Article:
Hobditch Causeway

Description of this historic site

A linear feature, possibly part of a boundary, known as Hobditch Causeway, is visible as an earthwork. It is probably of Iron age or Roman date. It is located near Dean's Green.

Notes about this historic site

1 A linear earthwork 15m wide and 1m high with a ditch on either side. It runs for about 1.1 km ENE from the hamlet of Dean’s Green to the River Alne. A cutting was taken at SP1368 and indicated that the earthwork was the agger of a previously unknown Roman road. It was composed of local red clay thrown up from the ditches and capped with a layer of gravel. Evidence of Romano British occupation from the side ditches (PRN 4791).
2 The section has been completed. From S to N the earthwork consists of a roughly V-shaped ditch 5.2m wide and 2.1m deep. An embankment more than 15m wide, surviving to a height of just under 1.5m, with a more U-shaped ditch to the N, 5.5m wide and 2m deep. Both ditches seem to have been recut a number of times. The fill of the S ditch, above the bottom 0.6m, contained much Romano British occupation debris. The N ditch contained water-borne sand and silt and two tips of occupation debris. In both ditches the pottery is of two distinct phases – late 2nd century and 4th century. No finds from the primary silt. A series of trenches located a further V-shaped ditch parallel to the embankment and 20m to the S. This was 2.7m wide and 1.4m deep. This appears to have been a drainage ditch to the S of a gravel road c5.8m wide. The ditch was backfilled soon after construction.
3 1971: A new section revealed two ditches, but the ditch sequence was quite different from that in the early section. The site may be multiphased.
4 The earthwork probably represents a Roman road. However, the double/triple bank between Dean’s Green and Tanworth Lane gives the impression of a defensive barrier.
5 First excavation report (1965-1969).
6 1978: A trench was cut across the ploughed-down remains of the S bank. A pebble layer may represent the foundation of the bank. This bank was later cut into by buildings.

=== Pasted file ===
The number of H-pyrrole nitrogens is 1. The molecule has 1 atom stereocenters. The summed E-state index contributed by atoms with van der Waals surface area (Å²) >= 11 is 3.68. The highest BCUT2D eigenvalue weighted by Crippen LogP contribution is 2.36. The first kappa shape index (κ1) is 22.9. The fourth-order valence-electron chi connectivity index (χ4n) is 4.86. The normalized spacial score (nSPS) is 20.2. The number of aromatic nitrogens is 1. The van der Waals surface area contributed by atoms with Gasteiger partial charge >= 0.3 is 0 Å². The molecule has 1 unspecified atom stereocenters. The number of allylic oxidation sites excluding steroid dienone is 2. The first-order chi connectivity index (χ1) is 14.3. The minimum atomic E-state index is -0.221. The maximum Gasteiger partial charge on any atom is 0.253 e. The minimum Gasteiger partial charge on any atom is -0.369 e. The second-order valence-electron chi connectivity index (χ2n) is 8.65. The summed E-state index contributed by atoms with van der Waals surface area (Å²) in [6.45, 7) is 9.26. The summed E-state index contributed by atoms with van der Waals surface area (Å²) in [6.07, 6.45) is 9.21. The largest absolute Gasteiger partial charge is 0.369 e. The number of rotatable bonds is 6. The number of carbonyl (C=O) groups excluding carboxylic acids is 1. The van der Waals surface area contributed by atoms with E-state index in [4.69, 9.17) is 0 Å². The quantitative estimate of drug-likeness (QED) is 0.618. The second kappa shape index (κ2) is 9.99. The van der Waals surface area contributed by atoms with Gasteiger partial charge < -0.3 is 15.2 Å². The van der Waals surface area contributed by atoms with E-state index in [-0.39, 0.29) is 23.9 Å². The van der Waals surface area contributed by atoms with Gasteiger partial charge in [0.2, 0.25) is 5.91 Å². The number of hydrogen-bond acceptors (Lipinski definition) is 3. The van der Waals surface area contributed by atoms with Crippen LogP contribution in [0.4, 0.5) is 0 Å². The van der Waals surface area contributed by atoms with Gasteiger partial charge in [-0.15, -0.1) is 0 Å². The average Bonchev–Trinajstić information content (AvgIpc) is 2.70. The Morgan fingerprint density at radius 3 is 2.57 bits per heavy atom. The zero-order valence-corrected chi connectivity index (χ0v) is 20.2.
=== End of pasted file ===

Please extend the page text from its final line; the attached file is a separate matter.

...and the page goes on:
7 A broad double-ditched embankment with the significant name ‘Hobditch’. It appears to be too wide and pretentious to be considered a Roman road.
8 Partly bivallate linear earthwork, of uncertain date and purpose, standing some 2m high.
9 Note on excavations reported in WMANS 21 (1978).
10 1987: Further lengths of this major boundary system were located. The date and significance of the earthworks are uncertain. Whether it is more closely comparable to the so-called ‘territorial oppida’ or linear ditch systems of the ‘Jurassic spine’ is uncertain.
11 Excavation undertaken in 1987 in advance of the construction of the M40 motorway confirmed that a continuous hedge at Tapster Lane, Lapworth, overlay part of the Hobditch earthwork. A single C-14 date of 2530 +/- 90 BP was obtained from an associated ditch. This suggests that the earthwork is pre-Roman but it cannot be regarded as a definite date for the monument.
Survey work indicated traces of two other possible alignments of earthworks which may show that hobditch forms part of a territorial earthwork complex. However, a second excavation at Nuthurst Lane, Hockley Heath (SP 1471), failed to to confirm one of the possible alignments.
12 Plans.
13 Correspondence from 1972.
14 List of finds from 1971. Six sherds, one RB, three Medieval, two unidentified, and a piece of ironwork.
15 Undated site descriptions.
16 Photocopies of maps.
17 Field survey form from 1971.
18 Correspondence from 1982 in relation to protecting the site.
19 Correspondence from 1983.
20 Correspondence from 1984.
21 Geophysical surveys carried out in 1985 produced no helpful data.
22 Archival correspondence from 1986.
23 Estate agent’s brochure for the sale of Merryman’s Farm in 1987.
24 Correspondence relating to the sale in 23.
25 Correspondence and a short report from 1988 and 1997 with personal recollections of the excavations in the 1960s.
26 Copy of a letter from EH about protection of the site.
27 Negative archaeological evaluation close to the Hob ditch at Ullenhall.
28 A deposit, thought likely to be the fill of a ditch running along the southern side of the causeway, was recorded during evaluation at Three Firs, Dean’s Green, Ulenhall. The ditch could not be excavated due to the presence of a culvert along the top. This site is at the point where the earthwork remains of Hob’s Ditch end and the orientation is reputed to significantly alter, turning through nearly 90 degrees to run from Dean’s Green to Ullenhall.

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